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The ISFP: Big Five Personality Traits

How does the ISFP personality fit into the Big Five personality traits?

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ISFP and the Big Five Personality Traits

In personality studies, scientific researchers often use a trait-based approach to describing the differences between people instead of using personality types. The most well-established method is the Big Five, which describes differences along five broad dimensions:

Personality types are far less precise than getting exact Big Five measurements, but knowing your personality type can give you a rough idea of where you fall on each dimension.

In the graph below, each dot is an ISFP, placed by where they fall on each of the Big Five dimensions. You can see that ISFPs can vary quite a bit on any single dimension.

ISFP personality traits across Big Five dimensions
ISFPs across the Big Five personality dimensions

For example, on the Conscientiousness dimension, ISFPs tend to score lower than average, so the Low and Very Low areas are very dark blue. But, you might notice that there are a few blue dots in the High area of Conscientiousness.

So, while most ISFPs tend to score lower on Conscientiousness, there are a few exceptions.

Below, you can see more detail on how ISFPs score on each Big Five dimension.

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Openness to Experience

ISFPs tend to score lower on Openness to Experience, meaning they are often more conventional or traditional. About 80% of ISFPs score below average on Openness to Experience.

ISFPs and Big Five Openness to Experience
ISFPs and Big Five Openness to Experience

Openness to Experience describes your need for new information, feelings, and experiences.

Less open people prefer the familiar ways of doing things. They are less interested in trying new things or seeking out new experiences. They also tend to be less eccentric and have more conventional tastes in hobbies, music, and reading material.

Highly open people have diverse interests, and they may feel a constant need to learn and try new things.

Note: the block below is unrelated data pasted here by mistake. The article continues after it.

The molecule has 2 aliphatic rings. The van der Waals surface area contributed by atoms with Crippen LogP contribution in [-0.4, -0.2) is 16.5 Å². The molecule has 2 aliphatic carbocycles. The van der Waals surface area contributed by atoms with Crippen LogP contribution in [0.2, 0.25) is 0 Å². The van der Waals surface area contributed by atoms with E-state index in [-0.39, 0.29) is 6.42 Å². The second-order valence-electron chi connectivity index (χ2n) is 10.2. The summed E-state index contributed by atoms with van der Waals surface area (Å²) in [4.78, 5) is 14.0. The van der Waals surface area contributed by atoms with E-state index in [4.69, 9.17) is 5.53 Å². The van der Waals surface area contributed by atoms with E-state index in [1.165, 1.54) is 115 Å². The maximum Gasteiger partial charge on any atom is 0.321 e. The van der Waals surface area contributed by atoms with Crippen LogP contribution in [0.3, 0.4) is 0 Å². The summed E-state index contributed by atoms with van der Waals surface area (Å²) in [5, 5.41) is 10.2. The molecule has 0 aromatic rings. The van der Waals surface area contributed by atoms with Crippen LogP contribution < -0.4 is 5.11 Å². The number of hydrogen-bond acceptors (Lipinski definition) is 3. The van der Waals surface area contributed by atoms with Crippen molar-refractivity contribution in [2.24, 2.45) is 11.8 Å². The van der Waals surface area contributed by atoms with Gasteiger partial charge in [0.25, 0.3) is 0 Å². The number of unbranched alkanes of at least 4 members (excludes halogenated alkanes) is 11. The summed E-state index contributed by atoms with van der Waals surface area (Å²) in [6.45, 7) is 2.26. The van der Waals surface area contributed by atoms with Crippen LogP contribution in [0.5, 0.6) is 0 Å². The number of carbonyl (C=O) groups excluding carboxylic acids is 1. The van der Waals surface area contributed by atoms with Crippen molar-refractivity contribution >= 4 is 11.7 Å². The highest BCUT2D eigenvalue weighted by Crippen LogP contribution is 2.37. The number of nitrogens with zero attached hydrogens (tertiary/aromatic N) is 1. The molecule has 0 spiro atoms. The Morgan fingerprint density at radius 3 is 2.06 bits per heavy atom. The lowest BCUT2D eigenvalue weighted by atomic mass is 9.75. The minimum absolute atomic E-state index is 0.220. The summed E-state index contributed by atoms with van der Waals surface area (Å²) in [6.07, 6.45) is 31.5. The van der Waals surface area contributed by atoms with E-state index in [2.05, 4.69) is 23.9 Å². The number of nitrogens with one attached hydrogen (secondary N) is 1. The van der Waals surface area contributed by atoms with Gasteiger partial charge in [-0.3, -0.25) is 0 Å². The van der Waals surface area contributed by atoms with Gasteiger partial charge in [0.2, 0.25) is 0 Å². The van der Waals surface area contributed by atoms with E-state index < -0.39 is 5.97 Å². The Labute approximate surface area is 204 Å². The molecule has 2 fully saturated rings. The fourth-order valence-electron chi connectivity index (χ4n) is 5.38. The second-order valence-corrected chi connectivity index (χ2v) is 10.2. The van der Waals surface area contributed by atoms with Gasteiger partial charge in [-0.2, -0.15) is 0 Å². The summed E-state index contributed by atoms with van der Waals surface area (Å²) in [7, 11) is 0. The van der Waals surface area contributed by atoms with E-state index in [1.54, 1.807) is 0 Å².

Almost all ISFPs fall below the average on Conscientiousness.

ISFPs and Big Five Conscientiousness
ISFPs and Big Five Conscientiousness

Conscientiousness describes your tendency to plan, organize, and persistently focus on long-term goals.

Highly conscientious people are more likely to set goals far in the future, then come up with detailed plans on how to achieve these goals. They are also more likely to stick to the goals they set and more persistent in working through difficulty to reach them.

Less conscientious people tend to be more spontaneous or impulsive. They are more interested in the present or short-term future, and more likely to change their mind, or change direction when obstacles arise.


ISFPs usually score lower on Extraversion, with about 75% of ISFPs scoring below average or on the more introverted side of the scale.

ISFPs and Big Five Extraversion
ISFPs and Big Five Extraversion

Extraversion describes your assertiveness, enthusiasm, and experiences of positive emotions.

Highly introverted people, like many ISFPs, are more socially reserved and quiet. They have a lower tolerance for highly stimulating environments and often retreat to calm and quiet situations in solitude. They also experience positive emotions less intensely and less frequently. For example, others may notice that introverts tend to smile and laugh less often than most.

Highly extraverted people tend to be more socially outgoing and talkative, and they often seek out more stimulating environments (think loud, crowded, or risky and exciting situations). High extraverts also feel and express positive emotions (e.g., joy, laughter, excitement) more intensely and more frequently.


ISFPs appear across the entire range of Agreeableness, although slightly more ISFPs are above average than below on this dimension. About 60% of ISFPs score above average on Agreeableness.

ISFPs and Big Five Agreeableness
ISFPs and Big Five Agreeableness

Agreeableness describes your interpersonal warmth, politeness, and empathy.

Highly agreeable people, like many ISFPs, feel a more substantial need to keep warmer, friendlier relationships with others and are naturally more hesitant to impose their will on others. They will be more considerate of how their actions impact other people and try to reduce or resolve interpersonal conflicts when they arise.

Less agreeable (or more demanding) people are often less concerned with others when pursuing their own goals. They are more willing to create conflict or express disagreement across most situations and feel less discomfort during interpersonal disputes.


ISFPs vary widely in Neuroticism. While about 75% fall slightly above average on this dimension, you can find ISFPs across the entire range of Neuroticism.

ISFPs and Big Five Neuroticism
ISFPs and Big Five Neuroticism

Neuroticism describes how frequently and how intensely you experience negative emotions, like anxiety, anger, and sadness.

Highly neurotic people tend to worry more, have more frequent mood swings, withdraw when feeling distressed, and feel more self-conscious.

Less neurotic people are more easy-going, have more predictable moods, and are more resilient under stress. They also experience less of the harmful types of self-consciousness, like rumination and self-doubt, reported by more neurotic people.

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